Cash McCall (1960)

Before Christian Grey, there was Cash McCall, a handsome, mysterious, millionaire CEO who doesn't need ropes and whips and chains in order to seduce a woman, only the gentlest of touches and looks and the most honorable intentions.

Cash McCall (1960) trailer

Cash McCall is based on the 1955 novel by Cameron Hawley about a wealthy businessman/financial maverick who purchases floundering companies, implements changes to make them successful, and then sells them for a large profit.

Cash McCall (1960) trailer (post)

In the film, Mr. McCall purchases a business called Suffolk Moulding Company to get closer to the former owner's daughter, Lory Austen, played by my favorite actress, Natalie Wood.

Cash and Lory met several years prior to the start of the film. While Lory tried to forget about Cash, assuming he'd forgotten about her, Cash eventually realizes that his overwhelming feelings for her are inexorable and he can't stay away from her any longer. 

Cash has his own airplane (which he pilots himself, obviously!) and a mansion in the mountains, among other gorgeous properties. He's charming, sincere, and irresistible, and actively pursues Lory while settling the takeover deal with her father.

Even people who aren't business minded will enjoy the film. The romantic chemistry between Garner and Wood is amazing - every scene they are in together sizzles - balancing out the capitalistic element of the film.

Diehard James Garner fans may question why I chose to single out The Thrill Of It All and Cash McCall when his vast resume contains so many other projects that better highlight his talents as an actor. Sure, these two films may not be the greatest films in existence, but I still regard them very fondly, and Mr. Garner's performances in them are still excellent. While hard-hitting dramatic motion pictures have their appeal, sometimes you merely want an escape from reality. If it's fantasy, fun, and good old-fashioned romance you desire, The Thrill of It All and Cash McCall deliver in every way.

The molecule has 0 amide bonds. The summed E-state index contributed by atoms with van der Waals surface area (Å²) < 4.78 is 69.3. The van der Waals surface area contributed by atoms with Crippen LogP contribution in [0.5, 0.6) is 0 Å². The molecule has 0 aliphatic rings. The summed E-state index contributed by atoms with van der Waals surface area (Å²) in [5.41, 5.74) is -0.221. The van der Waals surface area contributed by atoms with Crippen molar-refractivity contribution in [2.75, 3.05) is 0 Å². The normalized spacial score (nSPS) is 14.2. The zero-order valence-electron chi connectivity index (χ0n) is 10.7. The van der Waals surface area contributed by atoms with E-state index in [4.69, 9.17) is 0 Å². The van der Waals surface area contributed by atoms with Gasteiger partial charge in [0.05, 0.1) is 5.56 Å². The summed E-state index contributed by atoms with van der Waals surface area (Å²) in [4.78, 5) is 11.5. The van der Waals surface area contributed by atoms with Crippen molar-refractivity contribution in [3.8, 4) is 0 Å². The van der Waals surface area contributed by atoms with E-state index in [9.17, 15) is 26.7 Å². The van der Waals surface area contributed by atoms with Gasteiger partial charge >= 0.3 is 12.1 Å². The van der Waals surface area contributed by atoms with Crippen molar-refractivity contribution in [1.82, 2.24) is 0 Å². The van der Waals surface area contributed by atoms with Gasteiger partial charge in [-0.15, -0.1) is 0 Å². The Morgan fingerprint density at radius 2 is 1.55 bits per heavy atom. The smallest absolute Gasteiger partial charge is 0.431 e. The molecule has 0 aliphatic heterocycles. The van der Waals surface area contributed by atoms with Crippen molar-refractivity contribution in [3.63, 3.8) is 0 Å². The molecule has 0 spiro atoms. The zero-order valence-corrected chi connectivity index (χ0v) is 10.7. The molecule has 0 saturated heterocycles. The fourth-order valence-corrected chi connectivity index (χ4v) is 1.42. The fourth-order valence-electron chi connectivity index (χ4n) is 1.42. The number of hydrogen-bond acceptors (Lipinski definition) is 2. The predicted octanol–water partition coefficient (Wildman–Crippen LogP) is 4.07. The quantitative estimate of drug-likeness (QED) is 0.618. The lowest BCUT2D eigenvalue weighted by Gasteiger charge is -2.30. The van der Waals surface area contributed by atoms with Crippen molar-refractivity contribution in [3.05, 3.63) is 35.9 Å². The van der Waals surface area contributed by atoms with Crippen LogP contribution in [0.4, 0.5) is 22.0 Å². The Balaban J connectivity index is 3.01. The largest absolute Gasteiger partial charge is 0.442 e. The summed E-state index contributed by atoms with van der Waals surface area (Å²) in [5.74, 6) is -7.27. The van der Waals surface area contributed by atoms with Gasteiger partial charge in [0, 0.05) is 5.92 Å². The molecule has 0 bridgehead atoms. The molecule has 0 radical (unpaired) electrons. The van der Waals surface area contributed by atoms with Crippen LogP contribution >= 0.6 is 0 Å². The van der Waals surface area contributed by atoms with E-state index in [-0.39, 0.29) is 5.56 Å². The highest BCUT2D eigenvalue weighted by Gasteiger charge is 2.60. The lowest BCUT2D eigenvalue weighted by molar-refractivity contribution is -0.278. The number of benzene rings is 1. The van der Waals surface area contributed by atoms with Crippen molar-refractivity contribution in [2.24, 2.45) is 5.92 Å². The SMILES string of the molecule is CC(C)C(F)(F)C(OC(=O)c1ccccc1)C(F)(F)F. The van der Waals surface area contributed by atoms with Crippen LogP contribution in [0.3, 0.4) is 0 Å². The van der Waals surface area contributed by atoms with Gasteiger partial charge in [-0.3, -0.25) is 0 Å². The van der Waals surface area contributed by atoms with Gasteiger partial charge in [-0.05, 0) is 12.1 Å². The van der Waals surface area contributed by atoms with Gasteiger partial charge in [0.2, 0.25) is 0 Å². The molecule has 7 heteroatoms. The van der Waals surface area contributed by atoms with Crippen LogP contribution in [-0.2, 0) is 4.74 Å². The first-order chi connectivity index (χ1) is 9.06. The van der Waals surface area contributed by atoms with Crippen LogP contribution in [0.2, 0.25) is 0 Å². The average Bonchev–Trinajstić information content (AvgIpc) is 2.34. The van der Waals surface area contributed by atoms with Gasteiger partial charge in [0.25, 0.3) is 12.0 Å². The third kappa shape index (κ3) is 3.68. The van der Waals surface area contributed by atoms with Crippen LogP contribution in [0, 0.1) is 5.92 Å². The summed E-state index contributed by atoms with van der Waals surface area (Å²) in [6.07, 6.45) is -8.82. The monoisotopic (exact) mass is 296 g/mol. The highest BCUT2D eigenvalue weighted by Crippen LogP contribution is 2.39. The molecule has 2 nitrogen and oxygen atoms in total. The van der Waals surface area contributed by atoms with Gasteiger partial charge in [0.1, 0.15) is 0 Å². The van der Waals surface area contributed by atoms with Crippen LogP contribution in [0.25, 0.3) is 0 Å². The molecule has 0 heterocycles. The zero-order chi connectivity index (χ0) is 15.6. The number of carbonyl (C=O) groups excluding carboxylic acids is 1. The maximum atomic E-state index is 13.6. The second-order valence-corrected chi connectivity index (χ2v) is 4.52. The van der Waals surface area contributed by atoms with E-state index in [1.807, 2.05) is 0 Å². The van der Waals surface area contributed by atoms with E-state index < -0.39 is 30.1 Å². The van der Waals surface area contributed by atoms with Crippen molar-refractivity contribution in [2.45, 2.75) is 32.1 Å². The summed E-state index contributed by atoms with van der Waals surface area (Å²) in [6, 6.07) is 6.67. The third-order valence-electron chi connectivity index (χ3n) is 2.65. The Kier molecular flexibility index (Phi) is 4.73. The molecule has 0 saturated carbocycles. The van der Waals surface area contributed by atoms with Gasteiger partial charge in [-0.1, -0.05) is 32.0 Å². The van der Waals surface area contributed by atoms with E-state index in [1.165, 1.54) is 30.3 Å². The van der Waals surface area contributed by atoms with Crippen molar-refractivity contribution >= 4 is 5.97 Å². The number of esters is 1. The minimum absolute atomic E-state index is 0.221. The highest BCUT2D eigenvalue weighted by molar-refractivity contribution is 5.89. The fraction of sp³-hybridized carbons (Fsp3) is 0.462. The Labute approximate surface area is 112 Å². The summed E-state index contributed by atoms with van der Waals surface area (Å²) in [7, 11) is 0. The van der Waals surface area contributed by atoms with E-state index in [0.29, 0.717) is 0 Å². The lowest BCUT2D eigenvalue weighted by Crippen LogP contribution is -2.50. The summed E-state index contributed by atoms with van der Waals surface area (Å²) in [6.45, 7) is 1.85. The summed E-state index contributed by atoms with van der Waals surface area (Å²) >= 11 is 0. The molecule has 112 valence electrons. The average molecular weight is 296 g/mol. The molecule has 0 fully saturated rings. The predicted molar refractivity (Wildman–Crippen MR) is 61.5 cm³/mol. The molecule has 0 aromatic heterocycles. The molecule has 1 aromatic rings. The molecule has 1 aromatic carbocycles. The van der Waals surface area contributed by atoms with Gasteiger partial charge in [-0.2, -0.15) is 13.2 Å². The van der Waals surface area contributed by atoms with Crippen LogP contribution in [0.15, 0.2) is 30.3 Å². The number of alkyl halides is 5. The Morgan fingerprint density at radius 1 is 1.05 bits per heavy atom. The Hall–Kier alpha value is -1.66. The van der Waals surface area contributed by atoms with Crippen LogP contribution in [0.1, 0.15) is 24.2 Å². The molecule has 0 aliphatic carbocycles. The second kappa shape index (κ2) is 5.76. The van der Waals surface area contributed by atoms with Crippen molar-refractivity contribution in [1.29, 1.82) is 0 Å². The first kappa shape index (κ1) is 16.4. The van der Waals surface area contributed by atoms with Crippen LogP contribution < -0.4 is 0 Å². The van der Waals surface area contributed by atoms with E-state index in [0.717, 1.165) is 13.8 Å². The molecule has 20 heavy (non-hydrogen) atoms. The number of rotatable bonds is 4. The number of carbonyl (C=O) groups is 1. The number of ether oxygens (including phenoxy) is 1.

STARDUST, the powerful conclusion to The Starlight Trilogy, is currently available for preorder from Amazon

Take advantage of the special preorder price and ensure Stardust arrives on your electronic reading device on May 26th!



Following their Academy Award wins, the film careers of Elizabeth Sutton and Aidan Evans reach stratospheric heights. Now bona fide superstars, the Hollywood press and throngs of starstruck fans await them at every turn, and the pressure to maintain their luminary status for the benefit of Starlight Studios escalates.

Away from the spotlight, Beth and Aidan's forbidden romance intensifies. Passionate nights spent together in secret stoke their mutual desires, each experience more extraordinary than the last. 

Beth is thrilled with the breakthroughs in both her professional and personal lives, but perpetual feelings of guilt and self-doubt cripple Aidan's happiness. Slowly, the burdens brought on by the fame he neither courted nor craved unleash his inner torment, releasing the demons Beth's love and support helped him cage. 

Aidan must embark on a final journey to move on from his traumatic past once and for all, but the outcome is anything but certain. It leads him down an unexpectedly dark path, from an explosive showdown with studio head Luther Mertz, to a jarring revelation about his mother’s death that could hold the key to his salvation or exile him from everyone he loves forever. 

Stardust is the powerful conclusion to The Starlight Trilogy, a story of love and redemption set against the backdrop of the final years of Hollywood's Golden Age.